Nato: Russia has 'combat-ready' troops on Ukrainian border

Alliance chief warns Moscow that any use of force will have consequences

Members of Ukraine's State Border Guard Service attend a training session in Volyn. Reuters
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Russia has “combat-ready troops” on the border with Ukraine as part of an unexplained military build-up, the secretary general of Nato said on Friday.

Jens Stoltenberg said Moscow’s intentions were unclear but said the build-up was concerning because Russia has flouted Ukraine’s borders before.

He told the Kremlin that any use of force against Ukraine “will have consequences”.

Ukrainian President Volodymyr Zelensky alleged on Friday that intelligence services had uncovered plans for a Russian-backed coup in Kiev.

He claimed there were audio recordings of Russian and Ukrainian officials discussing a plot that would drag in a prominent billionaire.

If Russia invades, the Ukrainian army is “entirely prepared”, he said. Moscow denies either plotting a coup or planning to invade neighbouring Ukraine.

“Russia had no plans to get involved,” said Kremlin spokesman Dmitry Peskov. “Russia never does such things at all.”

Nato foreign ministers will meet in Riga, Latvia, next week with the threat from Russia high on the agenda.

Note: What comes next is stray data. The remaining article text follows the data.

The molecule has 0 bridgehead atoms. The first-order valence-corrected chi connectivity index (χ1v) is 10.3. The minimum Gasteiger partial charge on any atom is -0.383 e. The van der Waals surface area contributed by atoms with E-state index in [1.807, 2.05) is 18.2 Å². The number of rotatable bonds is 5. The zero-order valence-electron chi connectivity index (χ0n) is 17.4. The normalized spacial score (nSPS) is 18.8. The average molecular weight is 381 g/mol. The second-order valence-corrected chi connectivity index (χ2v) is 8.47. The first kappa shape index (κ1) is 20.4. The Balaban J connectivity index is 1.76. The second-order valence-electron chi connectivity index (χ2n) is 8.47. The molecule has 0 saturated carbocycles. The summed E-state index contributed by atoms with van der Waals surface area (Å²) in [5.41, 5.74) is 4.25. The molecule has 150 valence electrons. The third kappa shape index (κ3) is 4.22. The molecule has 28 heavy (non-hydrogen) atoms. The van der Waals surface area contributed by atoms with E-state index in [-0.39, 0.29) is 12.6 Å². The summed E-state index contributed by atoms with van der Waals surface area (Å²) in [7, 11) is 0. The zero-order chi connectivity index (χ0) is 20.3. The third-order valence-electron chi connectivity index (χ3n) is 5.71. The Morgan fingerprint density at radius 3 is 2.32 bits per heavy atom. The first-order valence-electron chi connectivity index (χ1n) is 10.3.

Poland, a Nato member, suspects Russia of being behind the border crisis in Belarus, where thousands of migrants have tried to breach the EU’s eastern border.

Mr Stoltenberg said Russia’s record of hybrid attacks, cyber warfare and aggressive rhetoric all raised concerns about its intentions in Ukraine.

Although Ukraine is not part of Nato and its mutual defence guarantee, the alliance “is there to defend and protect all allies if that is needed”, Mr Stoltenberg said.

“This is the second time this year that Russia has amassed a large and unusual concentration of forces in the region,” he said.

“This includes heavy capabilities like tanks, artillery, armoured units, drones and electronic warfare systems, as well as combat-ready troops.”

He called on Russia to be transparent about its military build-up and to de-escalate tension to prevent miscalculations.

“This is a military build-up by a country which has invaded Ukraine before, that did so in 2014 when they illegally annexed Crimea,” Mr Stoltenberg said.

“Any use of force against Ukraine will have consequences, will have costs.”

Russia annexed Crimea in 2014, a move regarded as illegal by western countries. It was subsequently hit with sanctions and expelled from what is now the G7.

Separatists loyal to Russia have fought Ukraine’s government in the eastern Donbas region in a years-long conflict.

Angela Merkel, Germany’s departing chancellor, criticised Russia on Thursday for shunning talks to reduce tension in Donbas.

“It would have been a good sign that all sides are interested in a solution … but it didn’t come to that” before she leaves office, she said.

Updated: November 26, 2021, 4:58 PM